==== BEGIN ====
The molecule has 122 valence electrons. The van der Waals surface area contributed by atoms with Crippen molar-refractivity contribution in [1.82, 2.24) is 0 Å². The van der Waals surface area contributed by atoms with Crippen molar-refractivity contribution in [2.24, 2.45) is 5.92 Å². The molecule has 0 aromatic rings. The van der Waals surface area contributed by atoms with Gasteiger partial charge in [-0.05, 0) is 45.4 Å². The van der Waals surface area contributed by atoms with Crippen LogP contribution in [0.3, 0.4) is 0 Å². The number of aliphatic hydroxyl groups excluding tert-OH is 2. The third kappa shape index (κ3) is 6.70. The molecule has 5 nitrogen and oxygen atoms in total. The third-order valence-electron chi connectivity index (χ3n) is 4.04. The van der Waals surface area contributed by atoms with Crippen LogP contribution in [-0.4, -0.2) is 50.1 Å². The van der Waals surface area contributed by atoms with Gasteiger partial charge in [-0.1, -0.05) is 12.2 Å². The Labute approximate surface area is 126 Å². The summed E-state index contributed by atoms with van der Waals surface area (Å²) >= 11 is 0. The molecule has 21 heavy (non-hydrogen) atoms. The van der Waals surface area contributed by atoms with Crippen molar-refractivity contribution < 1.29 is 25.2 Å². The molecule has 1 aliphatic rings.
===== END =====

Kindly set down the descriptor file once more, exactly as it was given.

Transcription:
The molecule has 122 valence electrons. The van der Waals surface area contributed by atoms with Crippen molar-refractivity contribution in [1.82, 2.24) is 0 Å². The van der Waals surface area contributed by atoms with Crippen molar-refractivity contribution in [2.24, 2.45) is 5.92 Å². The molecule has 0 aromatic rings. The van der Waals surface area contributed by atoms with Gasteiger partial charge in [-0.05, 0) is 45.4 Å². The van der Waals surface area contributed by atoms with Crippen LogP contribution in [0.3, 0.4) is 0 Å². The number of aliphatic hydroxyl groups excluding tert-OH is 2. The third kappa shape index (κ3) is 6.70. The molecule has 5 nitrogen and oxygen atoms in total. The third-order valence-electron chi connectivity index (χ3n) is 4.04. The van der Waals surface area contributed by atoms with Crippen LogP contribution in [-0.4, -0.2) is 50.1 Å². The van der Waals surface area contributed by atoms with Gasteiger partial charge in [-0.1, -0.05) is 12.2 Å². The Labute approximate surface area is 126 Å². The summed E-state index contributed by atoms with van der Waals surface area (Å²) >= 11 is 0. The molecule has 21 heavy (non-hydrogen) atoms. The van der Waals surface area contributed by atoms with Crippen molar-refractivity contribution < 1.29 is 25.2 Å². The molecule has 1 aliphatic rings.